Press Releases

Report: Removal of Safeguards Means White Borrowers Receiving Settlement Proceeds Meant for Racial Minorities


Washington, January 20, 2016 -

WASHINGTON -- The Consumer Financial Protection Bureau is distributing $80 million in settlement proceeds from its enforcement action against Ally Financial and its subsidiary Ally Bank without verifying that recipients are eligible to receive the money.  The result is some white borrowers are getting settlement checks over alleged racial discrimination against African-Americans, Hispanics and Asians.

That’s what the CFPB concedes in its own internal analysis obtained by the House Financial Services Committee.  The Committee released internal Bureau documents today as part of a staff report that also reveals the Department of Justice originally objected to the CFPB’s approach but later acquiesced, evidently in the face of “push back at senior levels” from Bureau officials, as one document states.

It is unclear whether CFPB Director Richard Cordray personally approved this action or whether the decision was made by Patrice Ficklin, the Bureau’s Assistant Director for Fair Lending and Equal Opportunity.

“Sending remuneration checks to white borrowers as a means of remedying alleged discrimination against African-American, Hispanic, and Asian borrowers is an unorthodox approach to fair lending enforcement, to say the least,” the staff report notes. 


The CFPB’s action “invites fraud on a massive scale,” said Committee Chairman Jeb Hensarling (R-TX), whoasked Attorney General Loretta Lynch to immediately suspend distribution of the settlement proceeds “until such time as you have certified that all claimants have verified their eligibility in writing under penalty of perjury.”

“It defies logic for federal agencies to distribute settlement funds without first verifying the eligibility of prospective recipients, particularly when the Bureau’s case is premised upon a flawed statistical analysis,” Chairman Hensarling wrote in letter to Attorney General Lynch today.

To find minority borrowers, the CFPB essentially makes educated guesses using an algorithm that assigns probabilities to whether borrowers are minorities based on their last names and where they live.

The Department of Justice originally proposed to the CFPB a distribution method that “[p]rovides strong protection from criticism that we are giving damages to non-Hispanic white borrowers,” according to a Bureau PowerPoint presentation.  In the same presentation, however, Bureau officials note that “if we adopt DOJ’s proposed limitation” then potentially only 36,000-143,000 consumers would receive checks – far fewer than the 235,000 consumers CFPB Director Cordray had publicly alleged were harmed by Ally.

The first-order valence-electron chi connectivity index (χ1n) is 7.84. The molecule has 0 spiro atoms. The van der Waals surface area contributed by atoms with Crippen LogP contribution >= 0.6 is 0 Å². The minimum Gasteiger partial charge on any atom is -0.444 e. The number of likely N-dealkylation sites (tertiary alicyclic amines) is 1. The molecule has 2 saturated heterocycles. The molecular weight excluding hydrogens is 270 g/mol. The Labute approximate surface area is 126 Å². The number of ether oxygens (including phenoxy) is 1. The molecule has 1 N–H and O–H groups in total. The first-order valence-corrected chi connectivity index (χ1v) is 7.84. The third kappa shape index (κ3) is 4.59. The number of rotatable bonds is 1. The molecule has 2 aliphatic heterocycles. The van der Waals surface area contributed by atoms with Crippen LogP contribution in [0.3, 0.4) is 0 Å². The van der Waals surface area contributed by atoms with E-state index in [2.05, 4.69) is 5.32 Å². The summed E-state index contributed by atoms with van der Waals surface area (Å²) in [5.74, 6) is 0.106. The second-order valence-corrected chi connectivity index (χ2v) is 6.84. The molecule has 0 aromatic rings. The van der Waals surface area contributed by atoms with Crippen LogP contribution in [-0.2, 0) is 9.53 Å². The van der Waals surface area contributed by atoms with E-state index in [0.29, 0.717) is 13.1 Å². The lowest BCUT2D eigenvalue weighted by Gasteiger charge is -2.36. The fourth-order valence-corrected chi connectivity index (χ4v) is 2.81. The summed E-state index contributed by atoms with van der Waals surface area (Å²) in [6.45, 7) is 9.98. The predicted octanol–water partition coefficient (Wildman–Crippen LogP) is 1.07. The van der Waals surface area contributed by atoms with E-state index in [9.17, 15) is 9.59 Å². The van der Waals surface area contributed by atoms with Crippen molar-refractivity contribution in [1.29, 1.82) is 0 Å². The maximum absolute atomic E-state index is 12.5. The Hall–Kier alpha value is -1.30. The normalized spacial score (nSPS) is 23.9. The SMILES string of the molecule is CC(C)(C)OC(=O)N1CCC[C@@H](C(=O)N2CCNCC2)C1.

Adopting the Department of Justice’s plan would therefore expose Director Cordray’s estimate “as wildly inflated” and the Bureau’s disparate impact methodology as “deeply flawed,” the staff report states.  “In fact, Director Cordray did not know how many alleged victims there were in the Ally case because the Bureau could not identify the race of any consumer whose finance contract had been purchased by Ally.”

The report also discloses the government mailed 419,669 letters to potential claimants in an attempt to find the 235,000 minority borrowers Director Cordray claimed were victimized.  Indeed, a Bureau official informed the Committee the CFPB mailings ultimately generated 235,319 Ally accounts eligible to receive checks.  


“Political exigency required the Bureau to design a process that would ensure that a sufficient number of alleged victims would be identified as eligible claimants; after all, if fewer claimants received checks than Director Cordray initially announced, the validity of the Bureau’s disparate impact methodology would be called into question.  But, as internal documents reveal, Bureau officials knew that in order to generate a sufficient number of check recipients, they would have to remove a number of safeguards from the claims process, including confirming the race of claimants alleged to have been discriminated against, thus making it more likely that non-minority consumers would receive remuneration.

“Confronted with such a dilemma, the Bureau chose to save face by engineering its desired result rather than implementing a claims process reasonably designed to identify alleged victims and discourage fraud,” the report concludes.


The staff report is the second released by the Committee on the CFPB’s enforcement actions against vehicle finance companies.  The first report, released in November, revealed the Bureau pursued – and Director Cordray approved – its potentially “market-tipping” enforcement action against Ally even though internal Bureau documents revealed the statistical method upon which its case rested is “prone to significant error.”  The CFPB was able to secure its settlement with Ally because of “undue leverage”– the company needed Washington regulators’ approval for a broader restructuring of its business.

Assistant Director Ficklin will be called to testify before the Financial Services Subcommittee on Oversight and Investigation in early February at a hearing on the CFPB’s auto-lending supervision, enforcement and rulemaking.


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